Minister: I sincerely listened to what Mr. Shimoji said. I took what he said as his earnest attitude to solve the issue.
The government went through various processes with a roadmap established in 2006. After that, the government further went through various procedures and reached the agreement including the roadmap in May last year. It is my idea of accepting what was agreed, and steadily make developments at this stage.

5. Killing of Osama bin Laden

Kamide, Freelance: With regard to the killing of bin Laden, the New York Times and other newspapers reported on May 11 that the surviving son of bin Laden is appealing. Everybody says bin Laden was a suspect. So does the United States. He could have been called a suspect provided that he had stood on his trial. In fact, bin Laden and his nonresistant family were killed with no trials.
Article 3 of the Charter of the United Nations stipulates peaceful solution, while the United States insists the right of self-defense in accordance with Article 51. However, Article 51 stipulates that the exercise of this right of self-defense shall be immediately reported to the Security Council. People in other countries, including Japanese people since ordinary people are not armed, feel uncomfortable about it.
If the justice of the United States is accepted, it can be applied to North Korea as well. This might be a threat. There may be various ways of thinking. Is it unnecessary for MOFA to make explanations about the matter or verify the matter including checks on any violation of international laws? As a matter of course, journalism should pursue the truth and object to matters if they are against social justice. What do you think of the matter in this respect? What do you think of confirming or verifying the matter in the future?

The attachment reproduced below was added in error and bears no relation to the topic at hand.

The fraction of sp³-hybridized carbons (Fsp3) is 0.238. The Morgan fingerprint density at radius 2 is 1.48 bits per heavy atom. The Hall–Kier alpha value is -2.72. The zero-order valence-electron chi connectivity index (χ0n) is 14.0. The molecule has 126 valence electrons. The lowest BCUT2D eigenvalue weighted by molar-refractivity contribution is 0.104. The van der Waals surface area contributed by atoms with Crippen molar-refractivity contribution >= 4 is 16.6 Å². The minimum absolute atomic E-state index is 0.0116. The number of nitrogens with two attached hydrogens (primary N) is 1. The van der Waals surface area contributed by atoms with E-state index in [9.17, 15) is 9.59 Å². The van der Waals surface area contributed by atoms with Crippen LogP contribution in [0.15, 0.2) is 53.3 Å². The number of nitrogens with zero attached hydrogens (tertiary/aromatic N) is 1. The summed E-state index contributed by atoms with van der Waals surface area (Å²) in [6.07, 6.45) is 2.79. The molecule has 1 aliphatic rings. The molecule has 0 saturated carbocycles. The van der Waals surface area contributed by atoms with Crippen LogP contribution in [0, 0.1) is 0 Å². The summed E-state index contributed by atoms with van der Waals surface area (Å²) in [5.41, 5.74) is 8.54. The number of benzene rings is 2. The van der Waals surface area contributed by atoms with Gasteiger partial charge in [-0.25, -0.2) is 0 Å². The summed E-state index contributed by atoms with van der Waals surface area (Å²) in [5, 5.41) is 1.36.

Minister: What we can say about the case of Osama bin Laden, the suspect, is in the Prime Minister's statement announced on the matter.
On top of that, we understand that Japan had been provided with necessary information from the United States. In my understanding, all necessary reports have been provided. However, we are not in a position to grasp all the situations, and, therefore, I do not think we are in a position to evaluate the matter.

6. Japan-EU EPA

Watanabe, NHK: I would like to ask a question about Japan's Economic Partnership Agreement (EPA) with the European Union (EU). The EU side uses the term "scoping exercise" for its negotiation with Japan, explaining that the EU is ready to agree on the opening of a pre-consultation. However, it is not a negotiation, and it seems that there is a gap from what Japan is seeking for. How are you going to fill the gap before the Summit?

Minister: We understand that EU Trade Commissioner De Gucht said the Summit will not be the starting point of negotiations but a good opportunity to give a political meaning toward the start of the negotiations and that he talked about necessary procedures.
As a matter of course, we are aiming for starting to negotiate with the EU, and we think that it is necessary to make firm preparations for the negotiations. As you mentioned, we are thinking of hastening discussions with the EU side for necessary arrangements to make the Summit a success.